Members of Zimbabwe’s defeated opposition party appeared in court Saturday on violence charges, a day after President Emmerson Mnangagwa was declared winner of the historic first elections following the downfall of Robert Mugabe.
Mnangagwa, a former Mugabe ally, has called for unity after presidential rival Nelson Chamisa rejected the results, insisting he was the real winner of an election marred by a deadly crackdown on opposition supporters.
At least six people died after troops in the capital Harare opened fire on demonstrators Wednesday, sparking an international outcry and raising grim memories of post-election violence under Mugabe’s repressive rule.
Mnangagwa has accused Chamisa’s opposition Movement for Democratic Change (MDC) of fomenting the unrest, but said he would set up an independent commission to investigate the killings.
The 24 opposition members appearing in court were charged with “public violence” during the protests, accused of smashing windows at offices of the ruling ZANU-PF party and setting fire to vehicles.
They were remanded in custody until a bail hearing on Monday.
Defence lawyer Denford Halimani said the 16 men and eight women had been caught up in an “opportunistic dragnet” against the opposition.
Mnangagwa has insisted that Monday’s landmark election was “free, fair and credible”, hailing the vote as a fresh start as he pushes for an end to Zimbabwe’s international isolation.
International observers praised the peaceful conduct of the vote, though EU monitors said Mnangagwa benefited from an “un-level playing field” including heavy state media coverage.
Killed while selling tomatoes
Mnangagwa won 50.8 percent against Chamisa’s 44.3 percent, according to official results – just enough to avoid a presidential run-off.
Chamisa, a 40-year-old pastor and lawyer, has urged his supporters to refrain from violence as he prepares to challenge the results in court.
“We won but they declared the opposite. You voted but they cheated,” he said on Twitter.
In the village of Chinamhora, northeast of Harare, a crowd of 200 mourners gathered to bury 41-year-old fruit seller Ishmail Kumire, one of the victims of Wednesday’s crackdown.
Relatives said he supported ZANU-PF but was caught up in the violence and killed because he had stayed at the scene, trying to protect his wares.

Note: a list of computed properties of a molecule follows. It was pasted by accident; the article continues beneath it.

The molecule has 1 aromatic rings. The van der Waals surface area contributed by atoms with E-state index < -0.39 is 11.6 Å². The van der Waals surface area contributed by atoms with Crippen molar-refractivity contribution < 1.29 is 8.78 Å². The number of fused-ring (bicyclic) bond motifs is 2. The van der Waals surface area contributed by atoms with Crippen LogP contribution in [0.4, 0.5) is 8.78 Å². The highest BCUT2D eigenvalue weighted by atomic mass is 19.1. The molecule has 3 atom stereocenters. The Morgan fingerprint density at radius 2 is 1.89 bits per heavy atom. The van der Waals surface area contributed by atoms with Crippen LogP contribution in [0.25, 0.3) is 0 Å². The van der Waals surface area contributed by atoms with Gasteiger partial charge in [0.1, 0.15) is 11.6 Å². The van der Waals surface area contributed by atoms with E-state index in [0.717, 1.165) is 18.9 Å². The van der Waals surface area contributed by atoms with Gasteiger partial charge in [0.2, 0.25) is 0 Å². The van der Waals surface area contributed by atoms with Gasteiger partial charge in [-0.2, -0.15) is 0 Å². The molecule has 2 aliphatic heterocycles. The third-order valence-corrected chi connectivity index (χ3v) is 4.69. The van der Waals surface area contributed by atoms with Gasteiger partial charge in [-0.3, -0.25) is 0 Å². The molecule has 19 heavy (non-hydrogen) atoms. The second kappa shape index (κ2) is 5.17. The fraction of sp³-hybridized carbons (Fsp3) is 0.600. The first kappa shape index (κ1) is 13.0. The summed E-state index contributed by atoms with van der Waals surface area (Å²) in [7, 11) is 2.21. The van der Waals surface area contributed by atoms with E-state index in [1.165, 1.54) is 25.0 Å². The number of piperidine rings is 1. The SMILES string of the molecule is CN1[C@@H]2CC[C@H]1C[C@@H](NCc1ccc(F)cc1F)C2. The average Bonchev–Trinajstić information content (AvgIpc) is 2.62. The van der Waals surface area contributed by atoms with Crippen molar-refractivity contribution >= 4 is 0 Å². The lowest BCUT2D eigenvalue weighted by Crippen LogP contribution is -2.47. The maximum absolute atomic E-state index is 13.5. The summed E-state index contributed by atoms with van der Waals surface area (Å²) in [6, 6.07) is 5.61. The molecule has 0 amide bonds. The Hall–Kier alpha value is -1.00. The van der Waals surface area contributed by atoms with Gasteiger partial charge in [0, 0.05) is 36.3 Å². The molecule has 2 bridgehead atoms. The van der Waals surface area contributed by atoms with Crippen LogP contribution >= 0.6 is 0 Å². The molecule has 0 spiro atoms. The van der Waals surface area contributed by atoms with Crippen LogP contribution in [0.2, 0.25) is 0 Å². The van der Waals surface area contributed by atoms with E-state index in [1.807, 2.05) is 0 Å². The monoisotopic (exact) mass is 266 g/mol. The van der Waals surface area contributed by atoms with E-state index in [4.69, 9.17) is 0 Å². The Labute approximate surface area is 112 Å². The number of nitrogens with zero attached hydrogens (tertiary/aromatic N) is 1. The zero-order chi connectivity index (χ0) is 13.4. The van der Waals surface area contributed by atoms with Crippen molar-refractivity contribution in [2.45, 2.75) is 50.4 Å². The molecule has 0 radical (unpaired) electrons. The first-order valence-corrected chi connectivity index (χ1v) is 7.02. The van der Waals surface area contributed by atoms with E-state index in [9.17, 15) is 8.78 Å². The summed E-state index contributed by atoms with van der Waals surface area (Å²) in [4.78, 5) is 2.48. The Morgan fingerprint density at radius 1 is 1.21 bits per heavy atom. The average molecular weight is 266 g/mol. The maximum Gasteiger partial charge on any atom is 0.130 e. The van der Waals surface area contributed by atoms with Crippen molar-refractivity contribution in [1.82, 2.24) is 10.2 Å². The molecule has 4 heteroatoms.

“He supported the ruling party – but then it’s the same ruling party that killed him,” said his brother Steven Matope.
“He was just selling his tomatoes.”
Mnangagwa, 75, has said Chamisa is free to dispute the election results through the courts, though such a move appears to have little chance of changing the result.
A former right-hand man to Mugabe, Mnangagwa was chosen to lead ZANU-PF after the brief military intervention last November that ousted the autocrat after 37 years in power.
Mnangagwa was allegedly involved in violence and intimidation during the 2008 elections when the opposition pulled out of the run-off following the deaths of at least 200 supporters in attacks.
Rights groups have expressed concern that heavy-handed policing to prevent more opposition protests is a sign of how he intends to govern.
Amnesty International said more than 60 people had been “arbitrarily arrested” in a post-election clampdown on the opposition.
Former colonial power Britain said it remained “deeply concerned by the violence following the elections and the disproportionate response from the security forces”.
Seeking to lift Zimbabwe’s pariah status, Mnangagwa is making a push for badly needed foreign investment, pronouncing the country “open for business” on Friday.
Anthoni Van Nieuwkerk, an international relations professor at Wits University in Johannesburg, said Mnangagwa was well aware that his recovery plan required “goodwill and support” from the international community.
“If they roll out the soldiers – beyond what happened on Wednesday – throughout the country to suppress dissent, and if more people are killed, then this will spell no good news for this new incoming president,” he said.
South Africa’s President Cyril Ramaphosa has called on all Zimbabweans to accept the result, while the United States urged the opposition to show “graciousness in defeat”.